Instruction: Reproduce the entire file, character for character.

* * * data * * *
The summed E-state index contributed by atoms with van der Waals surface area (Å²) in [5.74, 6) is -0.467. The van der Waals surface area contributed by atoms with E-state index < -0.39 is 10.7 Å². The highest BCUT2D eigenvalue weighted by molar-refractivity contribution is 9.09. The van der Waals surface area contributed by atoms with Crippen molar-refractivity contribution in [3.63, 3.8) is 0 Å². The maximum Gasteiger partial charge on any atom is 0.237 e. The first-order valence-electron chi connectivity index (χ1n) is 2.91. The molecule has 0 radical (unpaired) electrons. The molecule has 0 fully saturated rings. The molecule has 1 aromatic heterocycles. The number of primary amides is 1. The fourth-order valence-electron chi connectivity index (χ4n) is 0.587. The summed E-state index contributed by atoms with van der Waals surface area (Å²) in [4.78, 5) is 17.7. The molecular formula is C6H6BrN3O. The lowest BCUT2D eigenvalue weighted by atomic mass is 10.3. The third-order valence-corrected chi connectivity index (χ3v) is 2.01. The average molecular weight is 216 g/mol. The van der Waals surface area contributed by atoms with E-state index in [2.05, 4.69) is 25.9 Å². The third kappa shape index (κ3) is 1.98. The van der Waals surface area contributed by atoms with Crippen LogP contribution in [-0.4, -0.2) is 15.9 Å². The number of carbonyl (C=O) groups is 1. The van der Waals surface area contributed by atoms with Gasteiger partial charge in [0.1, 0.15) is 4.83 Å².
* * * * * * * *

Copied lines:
The summed E-state index contributed by atoms with van der Waals surface area (Å²) in [5.74, 6) is -0.467. The van der Waals surface area contributed by atoms with E-state index < -0.39 is 10.7 Å². The highest BCUT2D eigenvalue weighted by molar-refractivity contribution is 9.09. The van der Waals surface area contributed by atoms with Crippen molar-refractivity contribution in [3.63, 3.8) is 0 Å². The maximum Gasteiger partial charge on any atom is 0.237 e. The first-order valence-electron chi connectivity index (χ1n) is 2.91. The molecule has 0 radical (unpaired) electrons. The molecule has 0 fully saturated rings. The molecule has 1 aromatic heterocycles. The number of primary amides is 1. The fourth-order valence-electron chi connectivity index (χ4n) is 0.587. The summed E-state index contributed by atoms with van der Waals surface area (Å²) in [4.78, 5) is 17.7. The molecular formula is C6H6BrN3O. The lowest BCUT2D eigenvalue weighted by atomic mass is 10.3. The third-order valence-corrected chi connectivity index (χ3v) is 2.01. The average molecular weight is 216 g/mol. The van der Waals surface area contributed by atoms with E-state index in [2.05, 4.69) is 25.9 Å². The third kappa shape index (κ3) is 1.98. The van der Waals surface area contributed by atoms with Crippen LogP contribution in [-0.4, -0.2) is 15.9 Å². The number of carbonyl (C=O) groups is 1. The van der Waals surface area contributed by atoms with Gasteiger partial charge in [0.1, 0.15) is 4.83 Å².